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Rocklin Police Chief Weighs in on Proposed Mental Health Facility

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ROCKLIN --

Police Chief Ron Lawrence knows his community is counting on him.

Amid the mounting concern from residents over a proposed mental health hospital, Lawrence is personally taking a look at possible public safety issues.

"It would be premature to release the findings when we haven't even completed the process," said Lawrence.

According to the chief, the public safety analysis has been going on since late October and is expected to wrap up in the next couple of weeks.

"We want to know what the patient to staff ratio is, how staff coordinates with police when there is an emergency situation, how often does law enforcement get called to one of the facilities, so we might anticipate how one in Rocklin might work," he said.

Where this issue begins for community members, though,  is the location of the hospital.

"We need these services in Placer County, desperately" said concerned citizen Joe Patterson. "My biggest concern, bar-none, is 597 feet from a high school."

Patterson claims the proposed facility, to be operated by Universal Health Systems is slightly less than 600 feet from Whitney High School.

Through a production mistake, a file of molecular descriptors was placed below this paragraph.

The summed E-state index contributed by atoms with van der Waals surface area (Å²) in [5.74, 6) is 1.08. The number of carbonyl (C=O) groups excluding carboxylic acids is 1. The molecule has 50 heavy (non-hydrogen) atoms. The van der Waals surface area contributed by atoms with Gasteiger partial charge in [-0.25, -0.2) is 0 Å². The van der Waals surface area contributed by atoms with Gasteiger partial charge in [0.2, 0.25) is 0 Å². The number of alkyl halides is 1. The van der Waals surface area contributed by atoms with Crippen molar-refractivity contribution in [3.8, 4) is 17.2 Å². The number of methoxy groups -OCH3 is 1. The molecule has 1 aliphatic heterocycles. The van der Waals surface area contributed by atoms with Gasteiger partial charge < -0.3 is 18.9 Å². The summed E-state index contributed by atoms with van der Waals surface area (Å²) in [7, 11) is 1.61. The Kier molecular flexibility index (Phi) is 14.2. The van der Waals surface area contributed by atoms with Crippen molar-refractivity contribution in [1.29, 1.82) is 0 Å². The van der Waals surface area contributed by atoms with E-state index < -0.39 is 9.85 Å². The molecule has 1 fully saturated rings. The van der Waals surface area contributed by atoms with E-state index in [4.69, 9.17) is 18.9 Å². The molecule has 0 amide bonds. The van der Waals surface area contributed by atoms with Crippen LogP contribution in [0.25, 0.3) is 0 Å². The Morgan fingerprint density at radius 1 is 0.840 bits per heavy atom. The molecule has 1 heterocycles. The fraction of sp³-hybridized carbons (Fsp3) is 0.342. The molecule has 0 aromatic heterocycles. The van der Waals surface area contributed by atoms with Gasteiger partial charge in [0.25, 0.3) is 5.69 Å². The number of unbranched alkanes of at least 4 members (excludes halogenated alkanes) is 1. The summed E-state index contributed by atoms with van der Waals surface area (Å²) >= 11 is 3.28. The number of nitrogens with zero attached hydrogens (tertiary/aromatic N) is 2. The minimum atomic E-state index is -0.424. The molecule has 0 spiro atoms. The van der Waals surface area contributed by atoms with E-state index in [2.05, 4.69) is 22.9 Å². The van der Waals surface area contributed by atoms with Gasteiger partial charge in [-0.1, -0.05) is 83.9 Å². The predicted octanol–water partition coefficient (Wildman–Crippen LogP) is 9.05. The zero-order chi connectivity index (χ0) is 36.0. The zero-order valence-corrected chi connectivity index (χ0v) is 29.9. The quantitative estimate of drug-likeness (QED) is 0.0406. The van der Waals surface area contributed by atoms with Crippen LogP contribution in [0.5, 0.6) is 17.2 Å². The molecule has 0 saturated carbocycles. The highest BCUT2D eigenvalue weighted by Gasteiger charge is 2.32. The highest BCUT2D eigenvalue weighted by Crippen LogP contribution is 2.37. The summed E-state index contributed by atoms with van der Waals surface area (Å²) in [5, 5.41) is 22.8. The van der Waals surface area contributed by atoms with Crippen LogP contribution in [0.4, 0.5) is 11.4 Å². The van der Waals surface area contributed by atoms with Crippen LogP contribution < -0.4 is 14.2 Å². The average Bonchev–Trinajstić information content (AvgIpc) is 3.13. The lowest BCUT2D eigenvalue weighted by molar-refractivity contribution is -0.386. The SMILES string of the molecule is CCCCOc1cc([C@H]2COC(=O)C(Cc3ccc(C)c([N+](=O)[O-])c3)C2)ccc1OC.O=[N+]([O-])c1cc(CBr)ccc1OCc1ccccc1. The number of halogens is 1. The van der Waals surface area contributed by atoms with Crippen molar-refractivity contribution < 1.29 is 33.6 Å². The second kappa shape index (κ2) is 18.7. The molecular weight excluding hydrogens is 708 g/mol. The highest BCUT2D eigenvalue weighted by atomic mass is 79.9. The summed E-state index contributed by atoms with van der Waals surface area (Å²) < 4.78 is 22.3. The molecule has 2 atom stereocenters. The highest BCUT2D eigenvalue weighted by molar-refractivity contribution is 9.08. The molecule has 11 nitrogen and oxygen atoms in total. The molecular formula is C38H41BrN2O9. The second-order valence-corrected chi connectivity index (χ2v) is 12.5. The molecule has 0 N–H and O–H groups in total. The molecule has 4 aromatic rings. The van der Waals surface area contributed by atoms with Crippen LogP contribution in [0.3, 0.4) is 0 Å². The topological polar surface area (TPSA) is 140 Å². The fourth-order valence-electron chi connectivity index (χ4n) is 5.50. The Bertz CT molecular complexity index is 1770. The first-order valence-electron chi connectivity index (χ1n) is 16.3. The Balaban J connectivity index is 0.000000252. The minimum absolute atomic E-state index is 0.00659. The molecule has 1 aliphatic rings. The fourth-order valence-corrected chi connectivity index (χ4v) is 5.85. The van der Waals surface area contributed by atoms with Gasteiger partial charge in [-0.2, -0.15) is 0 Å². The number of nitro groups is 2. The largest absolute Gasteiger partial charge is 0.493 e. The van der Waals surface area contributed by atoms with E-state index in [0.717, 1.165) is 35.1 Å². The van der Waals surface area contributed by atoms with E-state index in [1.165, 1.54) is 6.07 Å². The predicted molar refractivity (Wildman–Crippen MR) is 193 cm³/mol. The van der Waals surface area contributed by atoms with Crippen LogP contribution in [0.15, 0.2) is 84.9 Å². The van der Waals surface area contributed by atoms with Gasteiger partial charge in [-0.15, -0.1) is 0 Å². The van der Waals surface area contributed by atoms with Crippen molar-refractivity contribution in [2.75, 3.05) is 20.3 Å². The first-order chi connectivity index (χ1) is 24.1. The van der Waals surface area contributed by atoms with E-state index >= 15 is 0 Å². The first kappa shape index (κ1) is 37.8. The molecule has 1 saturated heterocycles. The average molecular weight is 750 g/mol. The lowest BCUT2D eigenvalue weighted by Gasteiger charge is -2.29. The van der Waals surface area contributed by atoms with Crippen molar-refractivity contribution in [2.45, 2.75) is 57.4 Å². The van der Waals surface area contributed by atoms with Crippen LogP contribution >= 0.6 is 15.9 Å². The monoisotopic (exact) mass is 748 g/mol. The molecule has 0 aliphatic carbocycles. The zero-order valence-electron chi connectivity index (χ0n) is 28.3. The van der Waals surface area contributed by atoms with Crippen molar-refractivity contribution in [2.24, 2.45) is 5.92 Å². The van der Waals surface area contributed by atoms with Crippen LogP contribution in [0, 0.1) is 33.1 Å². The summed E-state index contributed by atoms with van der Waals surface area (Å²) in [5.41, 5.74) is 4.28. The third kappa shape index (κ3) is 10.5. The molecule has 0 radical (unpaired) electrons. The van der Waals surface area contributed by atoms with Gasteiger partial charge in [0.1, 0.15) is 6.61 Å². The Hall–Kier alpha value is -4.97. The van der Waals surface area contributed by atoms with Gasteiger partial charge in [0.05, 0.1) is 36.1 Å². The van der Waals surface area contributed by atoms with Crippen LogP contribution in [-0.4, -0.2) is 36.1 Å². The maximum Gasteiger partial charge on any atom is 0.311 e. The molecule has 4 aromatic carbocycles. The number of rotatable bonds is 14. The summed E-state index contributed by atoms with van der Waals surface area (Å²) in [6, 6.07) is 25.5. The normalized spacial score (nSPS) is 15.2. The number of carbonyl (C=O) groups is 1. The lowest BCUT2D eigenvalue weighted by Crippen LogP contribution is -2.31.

"How's the city going to be able to respond to those escapes?" asked Patterson. "597 feet, you could be here in 5 seconds. Something, unfortunately could happen, and we want to make sure it doesn't happen, and that it is never an issue."

Already UHS has held one community meeting on the topic, and a second one is slated for this coming Tuesday at the Rocklin Event Center.

"We really have to weigh out is there an immediate danger to the surrounding area, and it's impossible to put a distance on that," Lawrence said.

The chief's public safety report is expected to be presented to the Planning Commission ahead of the scheduled Jan. 19 meeting to possibly vote on the proposal. The city is already on record saying the project meets all the zoning requirements. But the chief did say he is concerned at what happens when there is a missing person from the facility.

"The hospital will call and tell us about a missing person, but there are HIPPA laws that might preclude them from telling us the history behind that patient or why they're at the hospital," he said.

And Lawrence said his agency would act appropriately, which could mean locking down Whitney High School.

"It can never be built at this location," said Patterson. "It will be very hard for the hospital to mitigate our big concern, which is the location."

Added Chief Lawrence: "This one proposal is an exercise in the democratic process, and our community should feel excited that we have a city government that is so responsive and so caring to their needs."